Cole Bishop stood in the hall with his too-expensive, tailored suit and perfect smile; he reeked of wealth and privilege. That alone wasn’t something that normally ticked off The McTavish, but coupled with a condescending attitude and an apparent lack of anything resembling a work ethic, and Daniel often tipped into outright antipathy in his dealings with Cole.
Simon found their interaction fascinating, vacillating as it did between hate and a strange political seduction of sorts. Certainly, if they ever moved beyond the natural enmity, they would make a striking couple on a purely physical level. Daniel’s classic, black-Irish good looks and pale-blue eyes foiled by Cole’s blond lightness and amber eyes, both men exceptionally fit and highly intelligent.
No matter what Daniel and plenty of others said, Simon had witnessed Cole’s astuteness on several occasions. Simply organizing this entire affair took a level of efficiency and skill that those who didn’t work in support fields wouldn’t see. He wasn’t the vapid pretty-boy everyone assumed; he couldn’t be. There was something in those golden eyes that spoke of an ambition equal to, perhaps even greater than, Daniel’s. Simon didn’t know what the other Amoven’s goals encompassed, however, and he certainly didn’t trust the Shifter.
“You will do something about that cousin of yours,” Cole said bluntly. “She has the kitchen in an uproar.”
Daniel snorted, shoulders losing a little of their tension. “You came all the way up here to tell me that?”
Cole offered a thin smile and said, “Would you like to eat for the rest of your stay here?”
“It’s a phase, Cole. There are stranger things than her being a Vegan.”
“Not if one’s Amoven. The Executive Chef is… finding the challenge a bit more than he wants to deal with.”
Cole’s eyes flashed and he half-snarled, “Bring her in line, McTavish, or I will.”
Daniel moved almost too fast to see. In a blink, he had Cole against the wall, hand wrapped tight around the other’s throat. His body pressed Cole’s into the unyielding stone, and the grip was strong enough to make Cole wince and struggle futilely to free himself.
Simon held his breath, wondering if this time they would actually erupt into violence. He glanced over to the bathroom, which was the nearest place he could hide. It was just about an acceptable distance if he had to run for it. One didn’t remain in the same room as battling Amoven if one expected to live, after all.
“Don’t ever threaten one of mine again, Bishop,” Daniel stated in a scarily calm voice. “You won’t live to do it a second time.”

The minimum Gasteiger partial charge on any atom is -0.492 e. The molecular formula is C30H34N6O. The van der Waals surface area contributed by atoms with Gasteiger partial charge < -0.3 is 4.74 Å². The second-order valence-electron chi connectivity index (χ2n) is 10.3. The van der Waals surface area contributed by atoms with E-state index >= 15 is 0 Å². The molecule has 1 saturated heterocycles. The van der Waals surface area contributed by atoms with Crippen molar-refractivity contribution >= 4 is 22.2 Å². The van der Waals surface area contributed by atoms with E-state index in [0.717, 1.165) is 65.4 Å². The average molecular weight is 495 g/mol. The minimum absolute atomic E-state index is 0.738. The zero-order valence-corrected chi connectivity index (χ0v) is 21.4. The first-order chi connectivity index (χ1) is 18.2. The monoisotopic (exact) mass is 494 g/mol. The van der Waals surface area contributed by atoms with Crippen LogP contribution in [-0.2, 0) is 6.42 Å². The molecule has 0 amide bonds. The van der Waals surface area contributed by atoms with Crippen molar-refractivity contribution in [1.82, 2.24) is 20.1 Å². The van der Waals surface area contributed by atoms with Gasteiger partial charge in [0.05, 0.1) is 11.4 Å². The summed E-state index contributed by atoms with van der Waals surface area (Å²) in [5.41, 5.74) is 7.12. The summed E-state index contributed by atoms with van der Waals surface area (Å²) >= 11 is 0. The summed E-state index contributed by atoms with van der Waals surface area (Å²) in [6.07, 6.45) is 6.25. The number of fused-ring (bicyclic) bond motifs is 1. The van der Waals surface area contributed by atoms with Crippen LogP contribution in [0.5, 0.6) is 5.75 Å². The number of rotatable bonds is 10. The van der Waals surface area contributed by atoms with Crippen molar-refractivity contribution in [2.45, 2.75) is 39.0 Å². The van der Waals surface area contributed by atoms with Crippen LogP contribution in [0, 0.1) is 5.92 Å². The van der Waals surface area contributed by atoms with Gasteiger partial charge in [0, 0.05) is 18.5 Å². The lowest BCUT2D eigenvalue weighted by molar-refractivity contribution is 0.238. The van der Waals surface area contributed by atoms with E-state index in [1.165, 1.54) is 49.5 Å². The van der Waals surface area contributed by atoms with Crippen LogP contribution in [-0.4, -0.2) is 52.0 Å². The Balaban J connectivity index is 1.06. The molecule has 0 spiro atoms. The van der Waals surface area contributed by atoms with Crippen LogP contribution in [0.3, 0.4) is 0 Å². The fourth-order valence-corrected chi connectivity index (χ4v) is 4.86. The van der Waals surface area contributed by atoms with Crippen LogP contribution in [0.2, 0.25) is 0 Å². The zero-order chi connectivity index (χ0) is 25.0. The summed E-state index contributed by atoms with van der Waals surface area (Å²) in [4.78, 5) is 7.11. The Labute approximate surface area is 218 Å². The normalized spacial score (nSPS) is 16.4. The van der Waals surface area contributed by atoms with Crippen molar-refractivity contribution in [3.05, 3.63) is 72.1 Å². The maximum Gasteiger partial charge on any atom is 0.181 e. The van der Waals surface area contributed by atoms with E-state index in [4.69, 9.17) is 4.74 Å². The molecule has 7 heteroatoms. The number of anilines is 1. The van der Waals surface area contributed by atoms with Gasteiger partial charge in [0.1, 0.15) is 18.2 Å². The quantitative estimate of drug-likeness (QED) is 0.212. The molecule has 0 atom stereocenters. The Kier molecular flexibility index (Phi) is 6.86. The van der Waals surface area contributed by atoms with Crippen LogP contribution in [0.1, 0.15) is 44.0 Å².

The calm was belied by the claws Simon spotted digging into Cole’s throat. One had drawn blood, a sharp contrast to the golden skin.
Cole didn’t bat an eyelash as he snapped, “Don’t be ridiculous, McTavish! Let me go this instant!”
Daniel held on a few more seconds, probably just to make a point, and then stepped back fast enough that Cole stumbled at the release. Offering the other Amoven a bland smile, Daniel said, “They’ll deal with Josie’s food choices or answer to me.” He closed the door in Cole’s face.
Shaking his head, adrenaline still making his body a little unsteady, Simon returned to his chair. He didn’t even remembering standing to make the bid for safety; instinct had taken over. Daniel paced the room and Simon could practically see the swish of an as-yet-invisible tail and the baring of fangs in his brother’s sharp, jerky movements. The main danger in having the Enclave at all, even on neutral Council ground, was the Alphas losing control and going after one another in a bid for dominance.
Despite being the ones in charge, Simon had observed Alphas to often have the least self-control. Daniel was an anomaly in that aspect. The McTavish had unusual discipline and controlled himself with a ruthlessness that Simon had never seen in anyone else except, perhaps, Uncle Walt. But then, the old man was from another generation entirely.
“Sorry,” Daniel said at last, bringing himself to a stop by the table. “Cole just…”
“Gets under your skin?”
“Among other things.”
Reassured by the dry tone, Simon asked, “You have heard the jokes being made at Josie’s expense, right?”
Daniel snorted derisively. “She brought that on herself. I’m certainly not going to defend her against bad jokes.”
“Actually, some of them are quite good.”
“Oh yeah? Like what?”
“Well, have you heard the one about the Goth Vegan Amoven?”
Before Daniel could respond, a reluctant grin already twitching around his mouth, the door burst open and Josie herself stormed inside. Henna tattoos adorned pale, perfect skin and the dyed-black hair made her seem even paler, accentuating perfect cheekbones and wide, blue eyes.
The family eyes, Simon thought, his old jealousy long gone. He’d always wished for those vibrant eyes growing up, instead of the plain hazel he’d been dealt. But then, he was adopted, not blood.
She flounced onto the bed and shouted, “I’m going home! I refuse to have those… those… dogs sniffing around me like I’m some bitch in heat!”
Daniel cleared his throat, a suspicious sound given the circumstances, and replied, “Josie, technically, you…”
“Do not finish that and expect to keep your balls,” she snarled, eyes glinting gold.
Simon stood hastily and said, “I think I’m just going to find Uncle Walt and give him the good news. I know he never checks his e-mail.”
Daniel mouthed, ‘Coward,’ at him as Simon beat a quick retreat.